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As hundreds of organizations around the world mobilize to celebrate the International Day Against Against Homophobia and Transphobia (I.D.A.H.O.), for the very first time in its 8-year history members of the state of Idaho’s LGBT community and its allies are getting ready to join in the celebration.

Created in 2004, the International Day against Homophobia and Transphobia is global date set aside to draw the attention of policy makers, opinion leaders, social movements, public opinion, the media, etc, to the issue, and to promote a world of tolerance, respect and freedom regardless of people’s sexual orientation or gender identity. As much as it is a day against violence and oppression, it is also a day for freedom, diversity and acceptance.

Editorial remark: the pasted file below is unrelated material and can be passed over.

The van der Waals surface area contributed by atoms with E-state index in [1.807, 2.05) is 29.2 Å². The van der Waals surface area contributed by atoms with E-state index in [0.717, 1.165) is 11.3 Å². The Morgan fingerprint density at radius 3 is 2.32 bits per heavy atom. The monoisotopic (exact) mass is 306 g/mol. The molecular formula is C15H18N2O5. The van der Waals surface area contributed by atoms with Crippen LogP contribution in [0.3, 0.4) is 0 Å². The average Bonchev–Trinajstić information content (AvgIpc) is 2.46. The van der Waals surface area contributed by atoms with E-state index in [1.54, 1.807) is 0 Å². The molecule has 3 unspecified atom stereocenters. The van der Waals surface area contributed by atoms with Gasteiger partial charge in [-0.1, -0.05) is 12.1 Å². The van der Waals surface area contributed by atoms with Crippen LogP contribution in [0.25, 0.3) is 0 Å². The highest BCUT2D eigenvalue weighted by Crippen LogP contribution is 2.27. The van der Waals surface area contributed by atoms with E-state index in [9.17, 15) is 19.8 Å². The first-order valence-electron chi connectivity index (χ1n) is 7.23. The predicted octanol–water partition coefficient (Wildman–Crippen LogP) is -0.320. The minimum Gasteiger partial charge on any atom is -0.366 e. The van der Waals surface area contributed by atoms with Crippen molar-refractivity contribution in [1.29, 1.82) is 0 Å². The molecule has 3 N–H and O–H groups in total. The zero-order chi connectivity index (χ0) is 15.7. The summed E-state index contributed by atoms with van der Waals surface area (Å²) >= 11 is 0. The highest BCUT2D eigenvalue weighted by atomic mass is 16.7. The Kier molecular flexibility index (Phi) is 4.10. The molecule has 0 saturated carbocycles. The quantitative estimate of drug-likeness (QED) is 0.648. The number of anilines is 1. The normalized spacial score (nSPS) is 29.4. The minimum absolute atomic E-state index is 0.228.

Organizers here in the state of Idaho say they are joining in the movement to not only highlight the problems of homophobia and transphobia around the state, but also to draw attention to the need for more elected officials to take a stand to protect ALL of their constituents.

Organizer Christopher Cooke says Idaho lawmakers can no longer ignore the growing need for such laws and ordinances,“When you have bodies like the United Nations and the State Department calling for tolerance and understanding for the LGBT community on a global scale, it’s mind-boggling that here at in the gem state lesbian, gay, bisexual and transgender men and women continue to be harassed, beat, and bullied. They also continue to be at risk of losing their housing, their jobs and can be denied public accommodation simply for being who they are. Heartbreaking doesn’t even begin to describe the situation.”